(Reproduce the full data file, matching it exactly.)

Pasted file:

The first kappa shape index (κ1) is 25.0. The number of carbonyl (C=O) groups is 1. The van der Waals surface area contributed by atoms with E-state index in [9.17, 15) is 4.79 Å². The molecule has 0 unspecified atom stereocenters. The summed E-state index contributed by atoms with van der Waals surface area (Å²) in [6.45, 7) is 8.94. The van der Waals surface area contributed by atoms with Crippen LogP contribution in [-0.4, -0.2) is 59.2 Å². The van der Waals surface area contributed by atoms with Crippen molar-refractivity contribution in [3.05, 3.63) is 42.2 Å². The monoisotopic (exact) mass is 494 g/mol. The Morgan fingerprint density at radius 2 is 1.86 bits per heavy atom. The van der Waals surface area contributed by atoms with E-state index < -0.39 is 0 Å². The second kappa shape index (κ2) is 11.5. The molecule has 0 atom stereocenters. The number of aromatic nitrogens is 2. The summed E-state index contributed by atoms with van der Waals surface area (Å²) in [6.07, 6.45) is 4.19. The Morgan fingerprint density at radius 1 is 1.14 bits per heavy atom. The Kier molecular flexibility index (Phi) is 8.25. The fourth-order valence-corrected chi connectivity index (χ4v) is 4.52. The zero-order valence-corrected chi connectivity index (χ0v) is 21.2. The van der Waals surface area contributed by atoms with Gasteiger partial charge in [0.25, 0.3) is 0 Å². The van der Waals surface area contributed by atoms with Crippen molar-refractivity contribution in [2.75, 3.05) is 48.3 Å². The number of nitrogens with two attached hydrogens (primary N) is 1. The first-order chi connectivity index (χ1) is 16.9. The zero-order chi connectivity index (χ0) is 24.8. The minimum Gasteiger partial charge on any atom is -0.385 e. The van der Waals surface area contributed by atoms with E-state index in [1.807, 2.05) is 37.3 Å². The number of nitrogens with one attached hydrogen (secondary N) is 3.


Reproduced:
The first kappa shape index (κ1) is 25.0. The number of carbonyl (C=O) groups is 1. The van der Waals surface area contributed by atoms with E-state index in [9.17, 15) is 4.79 Å². The molecule has 0 unspecified atom stereocenters. The summed E-state index contributed by atoms with van der Waals surface area (Å²) in [6.45, 7) is 8.94. The van der Waals surface area contributed by atoms with Crippen LogP contribution in [-0.4, -0.2) is 59.2 Å². The van der Waals surface area contributed by atoms with Crippen molar-refractivity contribution in [3.05, 3.63) is 42.2 Å². The monoisotopic (exact) mass is 494 g/mol. The Morgan fingerprint density at radius 2 is 1.86 bits per heavy atom. The van der Waals surface area contributed by atoms with E-state index < -0.39 is 0 Å². The second kappa shape index (κ2) is 11.5. The molecule has 0 atom stereocenters. The number of aromatic nitrogens is 2. The summed E-state index contributed by atoms with van der Waals surface area (Å²) in [6.07, 6.45) is 4.19. The Morgan fingerprint density at radius 1 is 1.14 bits per heavy atom. The Kier molecular flexibility index (Phi) is 8.25. The fourth-order valence-corrected chi connectivity index (χ4v) is 4.52. The zero-order valence-corrected chi connectivity index (χ0v) is 21.2. The van der Waals surface area contributed by atoms with Gasteiger partial charge in [0.25, 0.3) is 0 Å². The van der Waals surface area contributed by atoms with Crippen molar-refractivity contribution in [2.75, 3.05) is 48.3 Å². The number of nitrogens with two attached hydrogens (primary N) is 1. The first-order chi connectivity index (χ1) is 16.9. The zero-order chi connectivity index (χ0) is 24.8. The minimum Gasteiger partial charge on any atom is -0.385 e. The van der Waals surface area contributed by atoms with E-state index in [1.807, 2.05) is 37.3 Å². The number of nitrogens with one attached hydrogen (secondary N) is 3.